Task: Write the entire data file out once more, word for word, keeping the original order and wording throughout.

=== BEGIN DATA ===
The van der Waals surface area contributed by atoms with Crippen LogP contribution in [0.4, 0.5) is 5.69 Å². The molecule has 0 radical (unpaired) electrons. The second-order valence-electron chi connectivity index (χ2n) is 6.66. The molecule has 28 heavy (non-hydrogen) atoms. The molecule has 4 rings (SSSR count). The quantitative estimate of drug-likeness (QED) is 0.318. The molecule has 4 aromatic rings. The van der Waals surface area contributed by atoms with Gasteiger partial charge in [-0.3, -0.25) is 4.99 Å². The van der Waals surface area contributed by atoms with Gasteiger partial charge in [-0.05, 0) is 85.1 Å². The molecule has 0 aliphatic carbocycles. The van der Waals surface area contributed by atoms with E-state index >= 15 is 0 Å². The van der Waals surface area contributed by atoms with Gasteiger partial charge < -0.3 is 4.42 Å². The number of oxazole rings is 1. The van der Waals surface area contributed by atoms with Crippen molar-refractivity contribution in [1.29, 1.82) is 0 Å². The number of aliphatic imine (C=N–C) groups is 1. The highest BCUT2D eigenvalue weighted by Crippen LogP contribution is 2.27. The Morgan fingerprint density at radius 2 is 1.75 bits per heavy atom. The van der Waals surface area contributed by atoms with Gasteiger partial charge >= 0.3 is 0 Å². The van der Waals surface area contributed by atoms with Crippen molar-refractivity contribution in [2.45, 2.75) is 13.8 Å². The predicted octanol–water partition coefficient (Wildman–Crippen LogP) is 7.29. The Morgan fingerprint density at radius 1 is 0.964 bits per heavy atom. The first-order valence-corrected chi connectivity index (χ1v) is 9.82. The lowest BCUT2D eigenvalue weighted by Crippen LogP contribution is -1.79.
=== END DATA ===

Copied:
The van der Waals surface area contributed by atoms with Crippen LogP contribution in [0.4, 0.5) is 5.69 Å². The molecule has 0 radical (unpaired) electrons. The second-order valence-electron chi connectivity index (χ2n) is 6.66. The molecule has 28 heavy (non-hydrogen) atoms. The molecule has 4 rings (SSSR count). The quantitative estimate of drug-likeness (QED) is 0.318. The molecule has 4 aromatic rings. The van der Waals surface area contributed by atoms with Gasteiger partial charge in [-0.3, -0.25) is 4.99 Å². The van der Waals surface area contributed by atoms with Gasteiger partial charge in [-0.05, 0) is 85.1 Å². The molecule has 0 aliphatic carbocycles. The van der Waals surface area contributed by atoms with E-state index >= 15 is 0 Å². The van der Waals surface area contributed by atoms with Gasteiger partial charge < -0.3 is 4.42 Å². The number of oxazole rings is 1. The van der Waals surface area contributed by atoms with Crippen molar-refractivity contribution in [1.29, 1.82) is 0 Å². The number of aliphatic imine (C=N–C) groups is 1. The highest BCUT2D eigenvalue weighted by Crippen LogP contribution is 2.27. The Morgan fingerprint density at radius 2 is 1.75 bits per heavy atom. The van der Waals surface area contributed by atoms with Gasteiger partial charge >= 0.3 is 0 Å². The van der Waals surface area contributed by atoms with Crippen molar-refractivity contribution in [2.45, 2.75) is 13.8 Å². The predicted octanol–water partition coefficient (Wildman–Crippen LogP) is 7.29. The Morgan fingerprint density at radius 1 is 0.964 bits per heavy atom. The first-order valence-corrected chi connectivity index (χ1v) is 9.82. The lowest BCUT2D eigenvalue weighted by Crippen LogP contribution is -1.79.